Put the words ‘Europe’ and ‘adventure’ in the same sentence and you’re undoubtedly going to think along the lines of Norway’s fjords, Croatia’s Plitvice Lakes, or the Greek Islands. Well known and annually visited by thousands of tourists, the aforementioned destinations are among Europe’s top satisfaction-guaranteed adventure havens. Though, just as an unlikely Tuesday night out to a city bar you have only heard rumours about, Serbia is an untapped world of adventure, revealing its beauty only to those who go against the status quo. So, without holding you up any further, here is your appetizer to the plateful of wanderlust that is Serbia.
Tara National Park
If you’re aiming to pack each and every day of your Serbia holiday with adventure then the Tara National Park should be on your list of places to visit. Spread across 22,000 hectares, the park boasts eighteen marked hiking trails, five official lookouts and a plethora of natural attractions everywhere in between. Waterfalls, rivers, canyons, lakes and dense forests are just some of the natural beauties awaiting discovery within the park. Alongside them, there are 28 species of fish, 140 bird species and 58 species of mammal, including the largest population of brown bear in the country. Adventure activity opportunities are also easy to come by. Hike, bike, kayak or go canyoning, with plenty of equipment available for hire at the park. Best of all, if one day isn’t enough, then accomodation is available at mountain huts or hotels.
The Dry Mountain
Located on the doorstep of Serbia’s third-largest city, the Dry Mountain is an easily accessible adventure location. A favoured getaway spot among locals and mountaineers, the mountain boasts 11 peaks. Chief among them is Trem, which sits at 1,810 m above sea level and provides unbroken and expansive views of the surrounding wilderness. Aside from its obvious natural beauty, the Dry mountain is also home to a significant historic site. Here you may find traces of the ancient road leading to Constantinople, Via Militaris. Getting to the bottom of the mountain easy. Just take a daily service going from Nis to the village Gornja Studena. From there, it’s a 5 km hike to the mountain hut Bojanine Vode. All that’s left from there is for you to pick which peak you want to conquer.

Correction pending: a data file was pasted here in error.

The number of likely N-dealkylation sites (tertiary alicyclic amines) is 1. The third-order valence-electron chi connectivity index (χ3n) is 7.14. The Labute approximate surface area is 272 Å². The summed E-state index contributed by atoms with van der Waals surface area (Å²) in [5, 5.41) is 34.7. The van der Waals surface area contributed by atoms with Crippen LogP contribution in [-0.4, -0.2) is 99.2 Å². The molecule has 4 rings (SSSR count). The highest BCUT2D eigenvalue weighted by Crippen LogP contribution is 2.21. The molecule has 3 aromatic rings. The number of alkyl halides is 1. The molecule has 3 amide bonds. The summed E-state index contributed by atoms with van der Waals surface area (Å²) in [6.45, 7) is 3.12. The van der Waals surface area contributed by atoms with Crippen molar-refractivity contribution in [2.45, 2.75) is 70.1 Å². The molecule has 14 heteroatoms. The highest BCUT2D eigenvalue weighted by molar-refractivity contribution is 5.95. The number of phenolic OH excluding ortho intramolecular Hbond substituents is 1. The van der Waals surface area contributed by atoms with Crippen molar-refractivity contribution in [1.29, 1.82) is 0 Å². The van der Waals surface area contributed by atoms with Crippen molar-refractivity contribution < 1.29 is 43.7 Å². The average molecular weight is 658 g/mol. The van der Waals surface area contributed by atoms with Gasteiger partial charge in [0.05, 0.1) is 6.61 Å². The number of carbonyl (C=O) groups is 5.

At a mere 80-million-years old, the Resava Cave is recognised as one of Serbia’s oldest cave systems. Since local shepherds discovered the cave during the 60’s it has quickly become one of the most popular tourist attractions in the country’s east. Inside the cave, a mixture of red, white and yellow 45-million-year-old natural ornaments are on display, spread across several halls, galleries and tunnels. Following a spiralling set of stone stairs leading to the cave’s depths, you have access to roughly 800 m of exploration space. Overall, the cave is 4.5 km long, though only half of that has been explored in detail. During the 70’s a radio maker from the balkan region, Arsenije Jovanovic used the caves stalagmites and stalactites as well as the human voice to compose music which resonated through the interior.
Encapsulated by two mountains covered in lush dense vegetation, the Ovcar-Kablar Gorge is home to rich history and breathtaking scenery. Housing 11 medieval monasteries, some of which date back to the 14th century, the gorge has rightfully been named Serbia’s Mount Athos. Alongside the monasteries, small villages can be found along the rolling hills found within the valley. The centrepiece of this entire area, however, is the West Morava River. Hike atop the Kablar Mountain to witness the river meandering through the valley as well as a carpet of greenery visible for as far as the eye can see. Electing to hike between the two mountains, you will come across a rich catalogue of plant life, a mountain church, as well as an Ottoman death chamber.
The Uvac Special Nature Reserve
The Uvac Special Nature Reserve is home to both spectacular views and extraordinary wildlife and is one of Serbia’s better-known adventure destinations. Quietly tucked between the Zlatar and Javor mountains, here you may witness the mesmerising Uvac river elegantly making its way between two mountains covered in carpets of greenery. Roosting atop the mountains, you will find the largest colony of the rare griffin vulture on the Balkan peninsula. Alongside the area’s fascinating wildlife, over 219 plant species can be found here, three of which are considered to be of national significance. Finally, to cap it all off, the Usac cave system, Serbia’s longest and lowest, is located within the nature reserve as well.
Founder and editor of Avanturista, a Serbian adventure platform.